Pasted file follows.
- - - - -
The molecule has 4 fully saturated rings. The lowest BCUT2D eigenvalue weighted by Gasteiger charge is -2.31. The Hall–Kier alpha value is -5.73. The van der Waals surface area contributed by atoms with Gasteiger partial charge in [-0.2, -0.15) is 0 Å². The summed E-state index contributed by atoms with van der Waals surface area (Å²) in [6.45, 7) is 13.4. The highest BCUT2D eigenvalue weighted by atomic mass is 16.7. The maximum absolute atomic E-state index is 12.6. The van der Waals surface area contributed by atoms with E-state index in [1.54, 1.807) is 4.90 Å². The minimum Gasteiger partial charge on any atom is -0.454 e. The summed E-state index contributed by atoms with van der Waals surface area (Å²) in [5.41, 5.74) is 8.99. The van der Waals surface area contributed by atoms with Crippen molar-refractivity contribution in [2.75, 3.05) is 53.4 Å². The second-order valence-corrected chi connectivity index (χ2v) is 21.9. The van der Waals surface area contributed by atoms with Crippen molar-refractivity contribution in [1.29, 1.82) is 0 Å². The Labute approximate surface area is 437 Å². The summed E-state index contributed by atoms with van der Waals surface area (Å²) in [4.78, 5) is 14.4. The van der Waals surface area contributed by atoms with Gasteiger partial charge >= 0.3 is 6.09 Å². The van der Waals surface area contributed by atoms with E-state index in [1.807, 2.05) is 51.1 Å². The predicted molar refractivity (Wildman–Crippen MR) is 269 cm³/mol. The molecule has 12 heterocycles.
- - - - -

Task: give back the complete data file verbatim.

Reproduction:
The molecule has 4 fully saturated rings. The lowest BCUT2D eigenvalue weighted by Gasteiger charge is -2.31. The Hall–Kier alpha value is -5.73. The van der Waals surface area contributed by atoms with Gasteiger partial charge in [-0.2, -0.15) is 0 Å². The summed E-state index contributed by atoms with van der Waals surface area (Å²) in [6.45, 7) is 13.4. The highest BCUT2D eigenvalue weighted by atomic mass is 16.7. The maximum absolute atomic E-state index is 12.6. The van der Waals surface area contributed by atoms with E-state index in [1.54, 1.807) is 4.90 Å². The minimum Gasteiger partial charge on any atom is -0.454 e. The summed E-state index contributed by atoms with van der Waals surface area (Å²) in [5.41, 5.74) is 8.99. The van der Waals surface area contributed by atoms with Crippen molar-refractivity contribution in [2.75, 3.05) is 53.4 Å². The second-order valence-corrected chi connectivity index (χ2v) is 21.9. The van der Waals surface area contributed by atoms with Crippen molar-refractivity contribution in [1.29, 1.82) is 0 Å². The Labute approximate surface area is 437 Å². The summed E-state index contributed by atoms with van der Waals surface area (Å²) in [4.78, 5) is 14.4. The van der Waals surface area contributed by atoms with Gasteiger partial charge >= 0.3 is 6.09 Å². The van der Waals surface area contributed by atoms with E-state index in [1.807, 2.05) is 51.1 Å². The predicted molar refractivity (Wildman–Crippen MR) is 269 cm³/mol. The molecule has 12 heterocycles.